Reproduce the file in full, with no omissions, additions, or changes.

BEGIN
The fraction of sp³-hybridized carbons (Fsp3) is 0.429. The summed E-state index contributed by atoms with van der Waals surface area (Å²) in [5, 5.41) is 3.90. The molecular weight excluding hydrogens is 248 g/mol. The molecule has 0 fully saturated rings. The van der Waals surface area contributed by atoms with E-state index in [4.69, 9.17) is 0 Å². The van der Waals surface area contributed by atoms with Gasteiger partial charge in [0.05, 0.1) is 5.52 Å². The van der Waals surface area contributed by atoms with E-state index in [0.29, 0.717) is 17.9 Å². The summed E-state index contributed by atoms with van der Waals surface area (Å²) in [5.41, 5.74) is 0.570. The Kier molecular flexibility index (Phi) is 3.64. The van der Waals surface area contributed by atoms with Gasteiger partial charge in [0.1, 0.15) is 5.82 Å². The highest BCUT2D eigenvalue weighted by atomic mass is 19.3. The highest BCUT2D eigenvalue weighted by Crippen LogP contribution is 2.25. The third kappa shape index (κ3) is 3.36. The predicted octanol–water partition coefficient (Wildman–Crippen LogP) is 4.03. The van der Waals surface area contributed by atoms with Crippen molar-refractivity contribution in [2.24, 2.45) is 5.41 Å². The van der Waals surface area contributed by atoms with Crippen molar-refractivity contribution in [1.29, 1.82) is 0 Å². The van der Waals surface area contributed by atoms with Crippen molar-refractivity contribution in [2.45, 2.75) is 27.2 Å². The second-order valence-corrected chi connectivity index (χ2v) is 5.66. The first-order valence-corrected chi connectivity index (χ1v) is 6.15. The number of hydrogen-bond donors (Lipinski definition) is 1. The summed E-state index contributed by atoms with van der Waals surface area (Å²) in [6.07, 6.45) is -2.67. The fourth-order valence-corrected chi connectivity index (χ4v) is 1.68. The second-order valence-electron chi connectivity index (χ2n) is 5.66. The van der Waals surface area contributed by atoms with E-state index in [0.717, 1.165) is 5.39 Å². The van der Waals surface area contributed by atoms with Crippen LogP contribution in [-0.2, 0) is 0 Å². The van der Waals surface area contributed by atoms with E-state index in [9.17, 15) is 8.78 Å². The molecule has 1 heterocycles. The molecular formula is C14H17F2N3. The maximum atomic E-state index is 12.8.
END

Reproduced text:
The fraction of sp³-hybridized carbons (Fsp3) is 0.429. The summed E-state index contributed by atoms with van der Waals surface area (Å²) in [5, 5.41) is 3.90. The molecular weight excluding hydrogens is 248 g/mol. The molecule has 0 fully saturated rings. The van der Waals surface area contributed by atoms with E-state index in [4.69, 9.17) is 0 Å². The van der Waals surface area contributed by atoms with Gasteiger partial charge in [0.05, 0.1) is 5.52 Å². The van der Waals surface area contributed by atoms with E-state index in [0.29, 0.717) is 17.9 Å². The summed E-state index contributed by atoms with van der Waals surface area (Å²) in [5.41, 5.74) is 0.570. The Kier molecular flexibility index (Phi) is 3.64. The van der Waals surface area contributed by atoms with Gasteiger partial charge in [0.1, 0.15) is 5.82 Å². The highest BCUT2D eigenvalue weighted by atomic mass is 19.3. The highest BCUT2D eigenvalue weighted by Crippen LogP contribution is 2.25. The third kappa shape index (κ3) is 3.36. The predicted octanol–water partition coefficient (Wildman–Crippen LogP) is 4.03. The van der Waals surface area contributed by atoms with Crippen molar-refractivity contribution in [2.24, 2.45) is 5.41 Å². The van der Waals surface area contributed by atoms with Crippen molar-refractivity contribution in [1.29, 1.82) is 0 Å². The van der Waals surface area contributed by atoms with Crippen molar-refractivity contribution in [2.45, 2.75) is 27.2 Å². The second-order valence-corrected chi connectivity index (χ2v) is 5.66. The first-order valence-corrected chi connectivity index (χ1v) is 6.15. The number of hydrogen-bond donors (Lipinski definition) is 1. The summed E-state index contributed by atoms with van der Waals surface area (Å²) in [6.07, 6.45) is -2.67. The fourth-order valence-corrected chi connectivity index (χ4v) is 1.68. The second-order valence-electron chi connectivity index (χ2n) is 5.66. The van der Waals surface area contributed by atoms with E-state index in [0.717, 1.165) is 5.39 Å². The van der Waals surface area contributed by atoms with Crippen LogP contribution in [-0.2, 0) is 0 Å². The van der Waals surface area contributed by atoms with E-state index in [9.17, 15) is 8.78 Å². The molecule has 1 heterocycles. The molecular formula is C14H17F2N3. The maximum atomic E-state index is 12.8.